Identifying who is responsible for the cause of damp in rented property comes with its own long list of potential challenges and hurdles. Finding out the cause itself can be a difficult process alone, and this increases the complexity of the process from the outset. The first thing to do if you face any issues with regards to damp in your property is to check your tenancy agreement. The likelihood is that the agreement will declare that it is the responsibility of your housing association to seek a solution to the problem, and if this is the case then you can proceed with the next steps of the process.
Dealing with damp in rented property
There is a wide variety of potential causes for damp, some more avoidable than others, and this means that it can be difficult to pinpoint the root of the problem and thus establish any sort of blame. Damp can occur due to poor ventilation or insulation for example, or simply because the heating in the property is insufficient. It can also stem from drying wet clothes on radiators, which is an example in which the blame is much harder to attribute directly towards a particular party. With this in mind, it is important to set out clear guidelines to distinguish at which point the landlord is obligated to find a solution for the damp, and we have come up with a brief summary of how this all works.
Typically, your housing association can be held accountable for damp if the property hasn’t been damp-proofed, and in this circumstance you will be within your rights to request that the housing association seeks a resolution to the problem as quickly as possible. The housing association is also likely to be liable if there is a leak, or if there are insulation issues which lead to condensation in the property. Other examples include factors such as structural defect, and if any of these issues arise then it is likely that the housing association will be obligated to address the situation.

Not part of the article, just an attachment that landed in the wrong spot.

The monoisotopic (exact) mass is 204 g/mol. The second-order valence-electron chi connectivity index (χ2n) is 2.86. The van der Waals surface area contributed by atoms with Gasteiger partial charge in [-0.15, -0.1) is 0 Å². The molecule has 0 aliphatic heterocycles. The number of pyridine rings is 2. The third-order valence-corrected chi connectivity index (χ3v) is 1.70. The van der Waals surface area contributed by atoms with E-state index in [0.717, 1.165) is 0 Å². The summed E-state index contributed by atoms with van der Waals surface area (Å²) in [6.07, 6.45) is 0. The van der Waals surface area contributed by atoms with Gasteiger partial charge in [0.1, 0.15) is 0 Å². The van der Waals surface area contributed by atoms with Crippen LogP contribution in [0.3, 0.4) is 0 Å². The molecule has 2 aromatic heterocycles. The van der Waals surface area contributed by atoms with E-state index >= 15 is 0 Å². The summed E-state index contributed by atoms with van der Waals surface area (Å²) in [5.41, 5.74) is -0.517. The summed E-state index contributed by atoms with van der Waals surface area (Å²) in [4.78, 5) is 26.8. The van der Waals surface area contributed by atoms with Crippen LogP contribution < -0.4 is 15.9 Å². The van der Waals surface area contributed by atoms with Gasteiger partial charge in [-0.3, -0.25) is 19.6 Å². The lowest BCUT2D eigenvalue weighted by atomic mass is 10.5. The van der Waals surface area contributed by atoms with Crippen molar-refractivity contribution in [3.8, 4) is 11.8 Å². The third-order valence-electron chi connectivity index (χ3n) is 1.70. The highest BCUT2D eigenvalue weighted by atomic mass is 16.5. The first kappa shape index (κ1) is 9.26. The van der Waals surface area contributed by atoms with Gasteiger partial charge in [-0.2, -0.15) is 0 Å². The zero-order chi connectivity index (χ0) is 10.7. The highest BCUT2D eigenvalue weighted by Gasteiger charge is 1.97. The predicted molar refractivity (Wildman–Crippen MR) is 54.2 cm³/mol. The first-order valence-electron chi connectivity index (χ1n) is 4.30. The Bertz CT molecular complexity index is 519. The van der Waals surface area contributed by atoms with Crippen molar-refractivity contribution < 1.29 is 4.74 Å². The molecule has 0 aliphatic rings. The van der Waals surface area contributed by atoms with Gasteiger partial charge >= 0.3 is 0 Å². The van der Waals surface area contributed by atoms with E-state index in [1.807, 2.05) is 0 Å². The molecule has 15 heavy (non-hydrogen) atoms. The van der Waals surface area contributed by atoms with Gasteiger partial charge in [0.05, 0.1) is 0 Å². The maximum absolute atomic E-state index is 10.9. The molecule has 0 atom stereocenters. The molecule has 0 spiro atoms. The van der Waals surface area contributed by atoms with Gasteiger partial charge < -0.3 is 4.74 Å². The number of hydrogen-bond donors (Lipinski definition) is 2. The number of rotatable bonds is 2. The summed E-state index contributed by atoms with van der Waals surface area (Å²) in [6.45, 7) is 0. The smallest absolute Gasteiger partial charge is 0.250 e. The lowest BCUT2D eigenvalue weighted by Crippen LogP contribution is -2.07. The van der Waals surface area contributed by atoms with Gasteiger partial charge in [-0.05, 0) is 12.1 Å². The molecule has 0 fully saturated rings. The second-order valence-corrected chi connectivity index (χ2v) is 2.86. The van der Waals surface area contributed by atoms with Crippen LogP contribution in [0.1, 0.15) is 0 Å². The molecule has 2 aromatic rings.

Sometimes the tenant is to blame
It is also important to bare in mind that there are instances in which the housing association is not to blame for the damp in property, and these include issues related directly to the tenant such as the use of unventilated tumble driers, not opening windows or not using the heating system in the correct manner. It is inevitably challenging to establish the route of the problem, and that is why this process can be more difficult than many would like.
If you follow the general guidelines laid out in this post it might help you to gain a better understanding of how the liability works when it comes to damp, as well as how to identify the source of the original problem. With this, it should be able to understand better who should be in charge of dealing with damp in rented property. And if you believe that the housing association is responsible for these issues, and they are unwilling to help, you should contact Consumer Rights for help receiving your compensation.